Mischief Night
4th November 1790

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Mischief night was -and possibly still is - a redoubtable tradition in some areas of Britain (notably Yorkshire) until recent years. Today it has been largely supplanted by trick or treat excursions on Hallowe'en - although the practice still lingers in a few pockets wherever sufficiently errant youth can still be found in large enough numbers.

Divorced from the promise of 'treats', Mischief Night is entirely based around tricks - from the simply ringing doorbells and running to the throwing of eggs at windows or hedge-hopping. Originally it is thought that the mischief was played as part of May Day celebrations but moved nearer to Bonfire Night as populations became urbanised in the 18th and 19th centuries.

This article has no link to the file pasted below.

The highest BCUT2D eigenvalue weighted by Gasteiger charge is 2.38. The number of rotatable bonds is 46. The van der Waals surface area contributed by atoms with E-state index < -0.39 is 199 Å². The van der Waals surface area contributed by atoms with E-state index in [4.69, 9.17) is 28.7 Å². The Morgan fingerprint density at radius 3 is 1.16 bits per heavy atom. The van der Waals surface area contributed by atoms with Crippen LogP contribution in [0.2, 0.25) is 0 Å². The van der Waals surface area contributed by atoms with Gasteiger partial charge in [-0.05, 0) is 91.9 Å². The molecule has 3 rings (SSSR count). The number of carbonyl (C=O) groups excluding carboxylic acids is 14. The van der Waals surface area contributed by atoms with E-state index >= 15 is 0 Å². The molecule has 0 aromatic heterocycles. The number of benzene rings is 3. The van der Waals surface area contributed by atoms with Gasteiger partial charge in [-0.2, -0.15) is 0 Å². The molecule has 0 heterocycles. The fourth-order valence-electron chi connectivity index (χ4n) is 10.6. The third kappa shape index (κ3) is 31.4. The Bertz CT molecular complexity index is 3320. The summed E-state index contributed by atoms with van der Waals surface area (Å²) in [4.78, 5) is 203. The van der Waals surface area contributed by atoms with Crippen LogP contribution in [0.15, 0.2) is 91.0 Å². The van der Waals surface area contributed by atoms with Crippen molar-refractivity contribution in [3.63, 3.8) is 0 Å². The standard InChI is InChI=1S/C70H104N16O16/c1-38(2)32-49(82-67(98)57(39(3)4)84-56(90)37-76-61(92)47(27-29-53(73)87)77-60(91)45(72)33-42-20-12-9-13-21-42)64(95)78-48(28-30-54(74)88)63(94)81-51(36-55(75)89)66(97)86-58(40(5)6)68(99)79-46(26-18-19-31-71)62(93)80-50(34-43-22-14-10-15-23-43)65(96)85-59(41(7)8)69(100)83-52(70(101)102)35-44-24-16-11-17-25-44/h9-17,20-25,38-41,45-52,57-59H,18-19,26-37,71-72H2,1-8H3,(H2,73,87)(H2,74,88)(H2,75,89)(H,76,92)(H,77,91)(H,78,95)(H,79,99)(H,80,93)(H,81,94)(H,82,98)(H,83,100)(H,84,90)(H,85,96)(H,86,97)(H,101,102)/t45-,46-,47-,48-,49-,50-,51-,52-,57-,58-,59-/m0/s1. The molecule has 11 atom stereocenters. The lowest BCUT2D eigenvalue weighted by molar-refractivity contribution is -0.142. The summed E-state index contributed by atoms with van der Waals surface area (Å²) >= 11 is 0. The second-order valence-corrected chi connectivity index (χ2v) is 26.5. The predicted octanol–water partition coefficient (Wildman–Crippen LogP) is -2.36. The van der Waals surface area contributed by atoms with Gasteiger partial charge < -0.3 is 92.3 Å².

The precise date actually varies from place to place. In Yorkshire, Mischief Night (also known sometimes as 'Miggy Night' or 'Mischievous Night') is/was traditionally held on the night before Bonfire Night. In other parts of the country, the tradition is held on the night before Hallowe'en.

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Author: Ian Freud   |  Last updated: 9th July 2013 | © Weird Island 2010-2018
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